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poetry Tuff

California poet Fred Norman offers a beautiful elegy to Lawrence Ferlinghetti.

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By Fred Norman

You have to be tuff to be Lawrence Ferlinghetti

— tuff, as in t-u-f-f —

and you have to spell it right;

it’s not tough like a cheap steak

but tuff like the cool and brilliant man

who focused the Lights of the City on San Francisco,

who felt the Beat of a wonder of words,

who heard a Howl of freedom in a poem,

who led his generation and ours to a shining land

that throbbed with promises of a better life,

a man who, like every people’s poet,

somehow survives childhood,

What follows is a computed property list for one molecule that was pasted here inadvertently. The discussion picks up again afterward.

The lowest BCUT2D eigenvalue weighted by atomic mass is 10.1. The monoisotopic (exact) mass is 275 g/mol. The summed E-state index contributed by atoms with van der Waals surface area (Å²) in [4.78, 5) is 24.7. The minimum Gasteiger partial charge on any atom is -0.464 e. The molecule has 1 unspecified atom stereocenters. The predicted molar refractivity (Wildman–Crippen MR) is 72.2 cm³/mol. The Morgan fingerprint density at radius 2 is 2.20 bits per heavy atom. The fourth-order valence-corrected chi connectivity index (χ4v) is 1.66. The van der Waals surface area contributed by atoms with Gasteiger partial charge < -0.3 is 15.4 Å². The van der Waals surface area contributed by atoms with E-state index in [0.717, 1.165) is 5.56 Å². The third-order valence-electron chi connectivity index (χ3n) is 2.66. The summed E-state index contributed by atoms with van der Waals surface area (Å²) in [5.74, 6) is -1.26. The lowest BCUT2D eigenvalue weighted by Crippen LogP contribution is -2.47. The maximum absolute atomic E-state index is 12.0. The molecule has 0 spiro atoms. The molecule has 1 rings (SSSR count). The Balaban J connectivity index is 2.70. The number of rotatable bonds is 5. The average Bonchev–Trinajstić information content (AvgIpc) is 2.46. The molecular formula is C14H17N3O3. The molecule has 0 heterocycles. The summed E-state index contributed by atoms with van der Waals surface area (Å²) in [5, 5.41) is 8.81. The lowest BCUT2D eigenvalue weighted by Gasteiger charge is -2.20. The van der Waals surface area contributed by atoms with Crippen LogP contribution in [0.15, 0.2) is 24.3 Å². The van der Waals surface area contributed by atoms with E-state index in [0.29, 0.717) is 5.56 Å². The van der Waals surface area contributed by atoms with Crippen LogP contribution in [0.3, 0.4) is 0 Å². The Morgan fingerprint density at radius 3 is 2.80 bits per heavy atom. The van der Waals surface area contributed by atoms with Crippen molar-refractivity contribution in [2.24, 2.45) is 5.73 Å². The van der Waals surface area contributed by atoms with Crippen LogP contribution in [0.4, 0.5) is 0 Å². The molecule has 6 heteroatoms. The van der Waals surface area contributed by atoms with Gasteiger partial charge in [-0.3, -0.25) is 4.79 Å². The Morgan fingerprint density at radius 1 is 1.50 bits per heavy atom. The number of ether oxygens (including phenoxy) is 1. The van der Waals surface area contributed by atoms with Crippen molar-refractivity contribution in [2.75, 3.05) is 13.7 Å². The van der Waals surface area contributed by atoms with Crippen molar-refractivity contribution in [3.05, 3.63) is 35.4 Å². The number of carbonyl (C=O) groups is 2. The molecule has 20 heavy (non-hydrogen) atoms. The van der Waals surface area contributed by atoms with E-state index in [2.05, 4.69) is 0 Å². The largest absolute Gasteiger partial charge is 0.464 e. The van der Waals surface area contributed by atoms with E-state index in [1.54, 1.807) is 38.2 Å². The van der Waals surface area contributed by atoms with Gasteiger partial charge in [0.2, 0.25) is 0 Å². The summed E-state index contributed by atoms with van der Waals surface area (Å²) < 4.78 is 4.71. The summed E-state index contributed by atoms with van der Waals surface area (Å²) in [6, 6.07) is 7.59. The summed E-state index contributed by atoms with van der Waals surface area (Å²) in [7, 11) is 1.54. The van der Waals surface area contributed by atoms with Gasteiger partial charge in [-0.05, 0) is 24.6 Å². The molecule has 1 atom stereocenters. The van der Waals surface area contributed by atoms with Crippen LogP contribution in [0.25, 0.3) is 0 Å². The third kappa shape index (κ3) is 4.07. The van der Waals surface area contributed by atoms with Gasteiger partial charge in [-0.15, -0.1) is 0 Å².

rises in academia,

goes to war,

comes to Peace,

becomes a veteran’s veteran,

leads us, we veterans, to resist

those who would give us medals of death,

those who always paint with blood

a world that he long ago painted with Peace,

a world that he now paints with oils,

the colors of life, the colors of truth

rife with the meaning of what a human being is,

and we are all that human being, good and evil

but more good than evil because of him.

We praise you, Lawrence Ferlinghetti!

We respect you.

We salute you.

Fred Norman served in the Marines and Air Force for 10 years and now is a member of Veterans For Peace, with the emphasis on Peace. He has a BA in Chinese Studies from SFSU and an MA in Writing from USF. He tends to focus on antiwar themes hoping to write the words that motivate others to put an end to war. Lawrence Ferlinghetti is one of his heroes.